October 2, 2005
I'm in New York this week and with all due respect to those
who love this town and rave about it incessantly, turn away
from the computer screen for a few minutes. You may not like
what I am about to say.
New York, I must admit, wormed its way into my heart after
9/11. Like all Americans, I felt personally attacked and my
heart went out to the people of New York. We all became New
Yorkers for a while. I even rooted for them to get the 2012
Olympic Games and was angered when they didn't.
I had not been to the Big Apple in about 15 years, and my
memories were about having dinner at the World Trade Center
one night, and in Brooklyn another night. It's funny what
you remember about a place that didn't impress you the first
After a week in Midtown Manhattan, I am convinced the reason
visitors are so wowed by the City is that it is unlike anywhere
they have ever visited, and they like the fact it is NOT like
their town. In short, I believe New York is what no other
city EVER wants to become.
It is rude, dirty, loud, crowded, dense, and unfriendly,
and that's what I think appeals to some people. It's hard
to find another place like it. It is a dirty version of Las
Vegas, and without the class of the City that never sleeps.
If Vegas is full of gambling cheats, then New York is King
of Con Artists. I tired to replace a non-descript camera lens
and ring for which I paid $100, and one merchant demanded
$3,000 for the same item. He tried his best to swindle me,
but failed, then cursed me as I walked out the door because
he lost the sale. I went down the road a bit to 48th Street
and Seventh Avenue and another con man posing as a legitimate
business also tried to fleece me, this time at a reduced price
of $2,200. He too was unhappy when I told him he was overcharging.
Fed up, I hurried back to my hotel, bought the lens and ring
online for $75, paid $25 for overnight shipping, and returned
for a few moments to sanity in a city of depravity and chaos.
This city is hostile to the handicapped, both in its limited
access to hotels, restaurants and stores, and in the inability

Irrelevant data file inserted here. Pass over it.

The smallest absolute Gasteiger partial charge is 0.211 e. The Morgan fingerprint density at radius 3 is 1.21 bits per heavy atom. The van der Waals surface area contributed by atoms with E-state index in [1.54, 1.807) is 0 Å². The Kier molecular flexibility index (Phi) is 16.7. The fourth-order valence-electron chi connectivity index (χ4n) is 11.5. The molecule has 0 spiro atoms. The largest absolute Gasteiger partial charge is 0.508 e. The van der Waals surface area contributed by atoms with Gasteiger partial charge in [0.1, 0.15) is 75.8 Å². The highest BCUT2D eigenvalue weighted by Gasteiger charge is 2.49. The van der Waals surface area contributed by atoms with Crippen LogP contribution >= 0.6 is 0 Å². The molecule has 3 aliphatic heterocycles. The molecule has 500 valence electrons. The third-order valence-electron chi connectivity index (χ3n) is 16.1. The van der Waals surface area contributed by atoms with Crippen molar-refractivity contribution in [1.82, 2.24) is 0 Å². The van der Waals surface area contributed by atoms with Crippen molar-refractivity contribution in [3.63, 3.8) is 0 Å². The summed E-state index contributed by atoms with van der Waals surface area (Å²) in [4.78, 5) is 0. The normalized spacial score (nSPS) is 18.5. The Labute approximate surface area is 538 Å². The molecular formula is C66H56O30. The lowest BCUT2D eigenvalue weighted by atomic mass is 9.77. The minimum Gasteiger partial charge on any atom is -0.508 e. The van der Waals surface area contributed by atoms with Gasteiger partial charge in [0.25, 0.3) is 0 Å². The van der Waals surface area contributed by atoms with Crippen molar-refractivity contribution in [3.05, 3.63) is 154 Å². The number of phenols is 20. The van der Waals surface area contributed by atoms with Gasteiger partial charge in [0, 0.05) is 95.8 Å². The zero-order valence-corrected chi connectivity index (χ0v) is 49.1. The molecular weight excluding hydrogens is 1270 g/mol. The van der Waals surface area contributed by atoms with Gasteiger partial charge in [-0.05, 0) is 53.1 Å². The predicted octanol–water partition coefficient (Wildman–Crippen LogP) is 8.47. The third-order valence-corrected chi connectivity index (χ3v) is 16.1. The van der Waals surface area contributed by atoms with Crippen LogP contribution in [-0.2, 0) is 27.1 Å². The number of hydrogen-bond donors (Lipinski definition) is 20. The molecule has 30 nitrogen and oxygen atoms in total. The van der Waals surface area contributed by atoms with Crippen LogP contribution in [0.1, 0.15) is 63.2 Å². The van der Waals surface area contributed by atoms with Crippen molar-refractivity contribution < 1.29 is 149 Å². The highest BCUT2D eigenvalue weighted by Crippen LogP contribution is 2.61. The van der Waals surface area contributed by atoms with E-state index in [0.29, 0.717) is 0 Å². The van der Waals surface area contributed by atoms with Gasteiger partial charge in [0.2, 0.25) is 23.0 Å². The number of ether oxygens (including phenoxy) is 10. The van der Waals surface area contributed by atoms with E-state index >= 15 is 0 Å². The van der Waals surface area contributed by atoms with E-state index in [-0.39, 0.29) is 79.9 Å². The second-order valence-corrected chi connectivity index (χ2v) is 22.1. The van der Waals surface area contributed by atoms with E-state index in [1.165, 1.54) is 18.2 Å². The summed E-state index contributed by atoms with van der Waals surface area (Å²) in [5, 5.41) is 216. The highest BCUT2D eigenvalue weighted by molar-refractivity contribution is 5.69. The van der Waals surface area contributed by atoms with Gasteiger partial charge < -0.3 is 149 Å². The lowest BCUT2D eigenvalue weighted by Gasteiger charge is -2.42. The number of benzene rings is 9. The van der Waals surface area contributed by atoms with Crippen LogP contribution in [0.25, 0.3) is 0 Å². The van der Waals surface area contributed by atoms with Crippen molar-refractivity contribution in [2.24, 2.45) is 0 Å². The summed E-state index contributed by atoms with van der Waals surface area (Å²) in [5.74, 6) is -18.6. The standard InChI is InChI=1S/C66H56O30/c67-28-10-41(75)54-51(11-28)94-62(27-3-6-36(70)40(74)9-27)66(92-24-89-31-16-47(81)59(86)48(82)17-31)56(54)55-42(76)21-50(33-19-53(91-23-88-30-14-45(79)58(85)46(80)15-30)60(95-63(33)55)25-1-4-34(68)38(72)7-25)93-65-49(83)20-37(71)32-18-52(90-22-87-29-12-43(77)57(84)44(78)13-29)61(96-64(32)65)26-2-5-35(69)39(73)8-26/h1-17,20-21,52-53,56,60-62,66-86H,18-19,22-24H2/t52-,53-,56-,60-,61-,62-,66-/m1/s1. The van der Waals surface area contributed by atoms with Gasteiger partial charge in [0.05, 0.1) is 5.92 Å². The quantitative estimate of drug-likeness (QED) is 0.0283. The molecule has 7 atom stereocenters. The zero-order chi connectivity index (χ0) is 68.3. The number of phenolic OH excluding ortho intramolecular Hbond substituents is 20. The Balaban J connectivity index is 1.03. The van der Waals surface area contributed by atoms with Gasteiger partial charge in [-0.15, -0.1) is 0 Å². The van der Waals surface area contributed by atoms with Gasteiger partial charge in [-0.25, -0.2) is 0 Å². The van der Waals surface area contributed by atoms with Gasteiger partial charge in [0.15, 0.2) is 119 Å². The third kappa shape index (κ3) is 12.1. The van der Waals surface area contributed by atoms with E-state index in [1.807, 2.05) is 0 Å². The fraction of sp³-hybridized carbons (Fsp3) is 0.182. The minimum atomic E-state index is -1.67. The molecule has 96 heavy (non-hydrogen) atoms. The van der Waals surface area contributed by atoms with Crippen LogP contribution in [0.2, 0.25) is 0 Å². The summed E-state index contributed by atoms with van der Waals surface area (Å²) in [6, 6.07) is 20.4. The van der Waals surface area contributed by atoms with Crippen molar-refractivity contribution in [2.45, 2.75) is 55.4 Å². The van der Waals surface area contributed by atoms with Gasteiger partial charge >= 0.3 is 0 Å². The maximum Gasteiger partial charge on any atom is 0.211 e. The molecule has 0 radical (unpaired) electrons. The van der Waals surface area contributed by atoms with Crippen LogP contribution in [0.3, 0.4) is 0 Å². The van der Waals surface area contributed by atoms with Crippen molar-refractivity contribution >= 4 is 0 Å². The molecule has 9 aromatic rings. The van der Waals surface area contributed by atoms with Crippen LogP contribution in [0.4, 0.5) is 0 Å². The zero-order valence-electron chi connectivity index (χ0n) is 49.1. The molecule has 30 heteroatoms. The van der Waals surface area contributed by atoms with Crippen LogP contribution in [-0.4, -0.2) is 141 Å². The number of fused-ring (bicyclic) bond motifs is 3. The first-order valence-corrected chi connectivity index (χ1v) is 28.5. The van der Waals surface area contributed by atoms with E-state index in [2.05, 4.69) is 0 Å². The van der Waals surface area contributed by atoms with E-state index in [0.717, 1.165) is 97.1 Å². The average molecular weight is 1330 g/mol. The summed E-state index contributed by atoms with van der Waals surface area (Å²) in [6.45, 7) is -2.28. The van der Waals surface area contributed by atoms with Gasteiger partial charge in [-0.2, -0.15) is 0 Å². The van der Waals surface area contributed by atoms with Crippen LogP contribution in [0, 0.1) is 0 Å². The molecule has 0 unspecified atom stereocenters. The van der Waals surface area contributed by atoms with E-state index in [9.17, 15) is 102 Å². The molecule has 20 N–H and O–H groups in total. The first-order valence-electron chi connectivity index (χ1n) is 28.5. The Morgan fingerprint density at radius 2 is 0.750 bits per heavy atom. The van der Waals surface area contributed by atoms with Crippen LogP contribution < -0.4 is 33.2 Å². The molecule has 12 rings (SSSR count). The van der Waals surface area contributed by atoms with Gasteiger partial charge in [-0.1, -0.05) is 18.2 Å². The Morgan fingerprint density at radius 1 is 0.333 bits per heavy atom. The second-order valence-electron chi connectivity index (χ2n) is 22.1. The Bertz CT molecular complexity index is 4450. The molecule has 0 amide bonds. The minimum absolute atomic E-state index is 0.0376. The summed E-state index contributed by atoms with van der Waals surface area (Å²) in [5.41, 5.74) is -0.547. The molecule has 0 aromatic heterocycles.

of the disabled and wheelchair bound to get on and off sidewalks
easily. How do the Feds let them get away withy it? I was
with a disabled colleague and we were almost run over three
or four times at intersections by New Yorkers (and one with
New Jersey license plates) who cursed us, honked at us, flipped
us off, or otherwise showed their displeasure at the unbelievable
notion that we should be able to cross the street safely.
Smokers reign in New York and they toss their dirty cancer
sticks at will in front of people, almost flaunting a challenge
to fight or throw something back at them. New Yorkers, and
some of their visitors, are in a world of their own and you
are the last one in the world with whom they want to deal.
My disabled friend repeatedly found himself trapped outside
buildings where the door handle was not reachable and some
just stood and watched him as if testing his next move. Doormen
ignored him. It was typical New York and cruel.
I decided to spend some time watching New York television
and the local shows, like their network counterparts, were
boring. Local news anchors were dull and they all seemed patterned
after the same vacuous character. I thought New York was supposed
to be big time. It's not. It's not even close to places like
L.A., Chicago and Seattle in terms of TV news.
The food was good in most places we visited - great in others.
That's not an endorsement or a knock, just the truth. Cabbies
are the pits. They love to argue, they don't speak English,
and if you let them, they'll rip you off by taking the longest
I miss L.A. I miss the drive-bys in the predictable parts
of town, and I miss phony, plastic Hollywood types who do
such a great job of pretending to care. I miss the traffic
because at least in L.A., we don't sit there and engage in
honking marathons just because we're not moving as fast as
I feel lost when I try to communicate with people who can't
speak English and I find out Spanish is NOT their native tongue.
Do I really need to learn Urdu and Arabic to make progress
in this town? Sharmutas!!
I have been telling God that I think he sent Hurricane Katrina
to the wrong place. Instead of leveling the Big Easy, he should
have asked Mother Nature to take a shot at the Big Apple.
I mourn for what happened to New Orleans, but the next time,
won't be so quick to cry for New York.
I know it sounds harsh and almost sacrilegious for some,
but then you're not here right now. And if you are and you
like it here, hey, one man's junk is another man's gold. Or
put another way, one man's hell is another man's hype. And
New York is all about the hype and nothing about the hope.
I don't think there is any hope for this dinosaur.